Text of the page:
A few months ago, Stu Maschwitz and I were going back-and-forth about the syntax guide for Fountain. I emailed him a correction:

One search-and-replace: Dialog should be Dialogue. The Mac dialog box is an oddball. Happy to debate current and future usage, but every screenwriting text currently uses the “ue”.

We didn’t debate. We kept the “ue” on the end of dialogue.

But ever since I typed those sentences, I’ve been hyper-aware of this word in print and online. I think the trend is clear.

The “ue” is going away.

In ordinary newspapers and magazines, I’ve seen dialog used frequently.

The goal is “a timely dialog,” said Lynne Greene, global president for the Clinique, Origins and Ojon brands at the Estée Lauder Companies in New York. [NY Times]

The hope is that they can run a two-track message operation, one that allows Obama to keep slightly above the fray even as the national dialog around his re-election effort becomes relentlessly negative. [Time]

Some dictionaries claim that dialogue is the British spelling, while dialog is American. But I’m pretty sure that’s wrong.

Rather, I think dialog came from its use in computers, specifically the Mac dialog box. As far as I can rememember, these little alert windows have never had a “ue” at the end. It’s not hard to imagine the designer/programmers leaving off the silent ending, either deliberately or inadvertently. Dialog fits nicely with analog, itself a tech-y term.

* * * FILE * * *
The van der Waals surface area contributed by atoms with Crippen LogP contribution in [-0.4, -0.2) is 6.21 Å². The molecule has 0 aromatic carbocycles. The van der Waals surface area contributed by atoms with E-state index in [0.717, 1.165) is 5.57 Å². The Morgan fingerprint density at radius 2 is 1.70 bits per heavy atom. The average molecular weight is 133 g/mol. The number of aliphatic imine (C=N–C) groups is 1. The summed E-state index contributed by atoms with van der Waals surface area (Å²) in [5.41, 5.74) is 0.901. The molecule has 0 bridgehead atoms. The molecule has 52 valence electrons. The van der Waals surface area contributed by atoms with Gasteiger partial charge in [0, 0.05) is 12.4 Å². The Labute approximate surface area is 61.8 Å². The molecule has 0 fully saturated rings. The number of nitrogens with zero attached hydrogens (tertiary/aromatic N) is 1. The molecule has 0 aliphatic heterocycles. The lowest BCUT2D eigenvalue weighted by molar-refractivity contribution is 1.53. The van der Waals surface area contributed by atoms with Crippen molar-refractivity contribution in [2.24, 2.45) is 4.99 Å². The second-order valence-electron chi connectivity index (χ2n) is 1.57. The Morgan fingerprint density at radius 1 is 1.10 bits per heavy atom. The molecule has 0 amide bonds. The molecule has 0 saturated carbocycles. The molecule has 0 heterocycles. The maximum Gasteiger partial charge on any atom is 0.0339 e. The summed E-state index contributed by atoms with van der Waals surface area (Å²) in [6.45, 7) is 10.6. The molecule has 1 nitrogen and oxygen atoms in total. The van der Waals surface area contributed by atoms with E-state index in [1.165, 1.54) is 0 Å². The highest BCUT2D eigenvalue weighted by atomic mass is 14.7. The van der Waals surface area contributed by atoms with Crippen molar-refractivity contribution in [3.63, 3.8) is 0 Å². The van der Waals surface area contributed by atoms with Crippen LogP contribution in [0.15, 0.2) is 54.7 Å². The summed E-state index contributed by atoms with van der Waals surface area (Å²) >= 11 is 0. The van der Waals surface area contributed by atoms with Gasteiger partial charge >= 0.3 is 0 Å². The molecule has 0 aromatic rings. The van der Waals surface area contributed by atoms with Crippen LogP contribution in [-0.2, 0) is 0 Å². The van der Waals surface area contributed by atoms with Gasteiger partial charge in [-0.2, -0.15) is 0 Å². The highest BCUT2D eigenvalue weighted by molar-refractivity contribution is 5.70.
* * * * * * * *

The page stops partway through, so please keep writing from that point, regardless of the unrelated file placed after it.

The “-logue” ending is clear sign that word has come through French from Greek (“logos” meaning word or thought). Here are a few others:

  • monologue

  • prologue

  • epilogue

  • travelogue

  • catalog/catalogue

The last example feels like a good precendent, with the shortened version clearly taking over. This chart shows the use of catalog and catalogue in American books published in the 20th century:

usage chart

(Chart courtesy Grammarist.)

I think we’re approaching a similar crossing point with dialog.1

Which one to use

For now, I’m sticking with dialogue for things related to screenwriting. Every book about the format uses the long version of the word, so there’s no urgency to switch.

Also, dialogue simply feels more literary. “Monolog” and “epilog” could be words, but they’re not currently in use, and look very wrong to me.

For computers, dialog seems like the right choice. (It’s almost always dialog box anyway.)

  1. If you do the same Ngram comparison with dialog/dialogue, you get odd results that mostly show there were a lot of computer books published in the 1990s.